Time Inc. CEO Laura Lang, hired last year to revive the struggling magazine publisher, is forging a plan to unify its long-sparring online and print fiefdoms.
Lang wants to give customers the ability to advertise across all 21 of Time Inc.'s magazines, both on the web and in print, potentially reaching an audience of 127 million people in one fell swoop. That's a break from the previous strategy, where the company typically suggested doing marketing campaigns via specific brands -- say, the print edition of People or Time .
Time Inc., Time Warner 's worst-performing division, is grappling with sluggish demand for advertising and a shift to the internet, where ads command lower rates than traditional print campaigns. In the first half of this year, the publisher's ad revenue dropped 6% to $855 million from a year earlier, while subscription revenue fell 7% to $581 million.
"We just need to be wherever people are -- sometimes you need print, sometimes digital," Ms. Lang, 56, said in an interview from her office in New York. "Advertisers I've met with have all said the same thing: 'I love your print product, but find a way to let me do it with other channels.'"
Previous efforts to boost online-advertising revenue were hampered by a print staff that didn't want to relinquish valuable contacts to a separate sales team, according to people familiar with the matter. Another complication: The websites of the magazines were once managed by AOL, which was spun off in 2009.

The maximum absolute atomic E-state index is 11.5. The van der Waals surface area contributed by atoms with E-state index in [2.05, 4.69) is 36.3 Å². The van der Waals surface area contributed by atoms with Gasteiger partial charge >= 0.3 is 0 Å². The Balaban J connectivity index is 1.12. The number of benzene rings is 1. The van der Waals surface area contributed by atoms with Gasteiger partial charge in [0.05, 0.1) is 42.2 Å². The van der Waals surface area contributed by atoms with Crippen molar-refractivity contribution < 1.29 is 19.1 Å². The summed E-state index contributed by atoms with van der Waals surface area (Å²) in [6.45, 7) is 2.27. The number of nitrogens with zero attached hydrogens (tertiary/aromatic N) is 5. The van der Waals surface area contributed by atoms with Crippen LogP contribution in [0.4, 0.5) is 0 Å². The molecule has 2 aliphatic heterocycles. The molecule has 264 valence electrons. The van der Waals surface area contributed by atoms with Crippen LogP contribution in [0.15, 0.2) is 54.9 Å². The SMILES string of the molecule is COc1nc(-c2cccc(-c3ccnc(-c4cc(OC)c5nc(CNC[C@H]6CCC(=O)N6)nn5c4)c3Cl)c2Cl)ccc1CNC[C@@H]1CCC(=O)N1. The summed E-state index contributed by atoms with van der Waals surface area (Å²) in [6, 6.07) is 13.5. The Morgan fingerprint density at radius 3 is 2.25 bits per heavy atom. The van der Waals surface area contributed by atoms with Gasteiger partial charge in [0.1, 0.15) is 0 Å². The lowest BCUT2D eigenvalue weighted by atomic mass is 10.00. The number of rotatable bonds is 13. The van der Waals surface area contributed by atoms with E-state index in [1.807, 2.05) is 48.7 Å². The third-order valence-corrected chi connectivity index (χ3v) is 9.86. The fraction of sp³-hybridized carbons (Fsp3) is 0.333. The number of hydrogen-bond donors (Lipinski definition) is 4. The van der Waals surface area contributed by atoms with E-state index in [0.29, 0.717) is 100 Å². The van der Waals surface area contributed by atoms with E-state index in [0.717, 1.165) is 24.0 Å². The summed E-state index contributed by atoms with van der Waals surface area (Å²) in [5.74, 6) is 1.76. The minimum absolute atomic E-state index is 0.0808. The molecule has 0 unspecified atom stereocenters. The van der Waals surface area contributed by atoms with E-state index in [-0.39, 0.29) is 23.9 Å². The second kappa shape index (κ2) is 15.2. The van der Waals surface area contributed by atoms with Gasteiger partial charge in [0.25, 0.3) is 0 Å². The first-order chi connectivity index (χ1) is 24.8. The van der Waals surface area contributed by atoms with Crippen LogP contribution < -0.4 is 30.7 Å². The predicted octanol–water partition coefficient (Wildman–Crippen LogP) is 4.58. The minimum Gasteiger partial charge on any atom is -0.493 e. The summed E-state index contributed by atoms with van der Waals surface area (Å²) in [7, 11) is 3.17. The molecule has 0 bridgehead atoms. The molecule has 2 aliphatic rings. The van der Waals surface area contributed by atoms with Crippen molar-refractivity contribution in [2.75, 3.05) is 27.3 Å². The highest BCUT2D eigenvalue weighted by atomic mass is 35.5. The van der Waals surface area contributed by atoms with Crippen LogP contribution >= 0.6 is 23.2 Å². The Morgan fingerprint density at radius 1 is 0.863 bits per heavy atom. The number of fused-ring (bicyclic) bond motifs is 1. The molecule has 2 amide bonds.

Many sales executives were schooled in traditional media and didn't have expertise selling digital ads. That's changing now, Ms. Lang said. "There's training put in place," she said.
Ms. Lang -- a former advertising executive who led Digitas, a digital-ad agency owned by Publicis Groupe -- is appealing to advertisers accustomed to the approach taken by Google and Yahoo. The internet companies entice customers by promising to reach a certain set of users, regardless of what specific websites they're visiting. Likewise, Time Inc. wants advertisers to target demographics across their publications, rather than readers of individual magazines.
"We'll now be able to deliver audiences like anyone else, but we also have the best content," Ms. Lang said. "And very few can offer both."
The strategy also involves linking Time Inc.'s editorial efforts more closely to its advertising sales. A consumer-goods company selling beauty or health products, for example, will now be able take fashion layouts from one of Time Inc.'s magazines such as InStyle and publish them in a Facebook news feed. Or it could post parts of the layout to its Twitter Inc. followers -- essentially purchasing use of the content.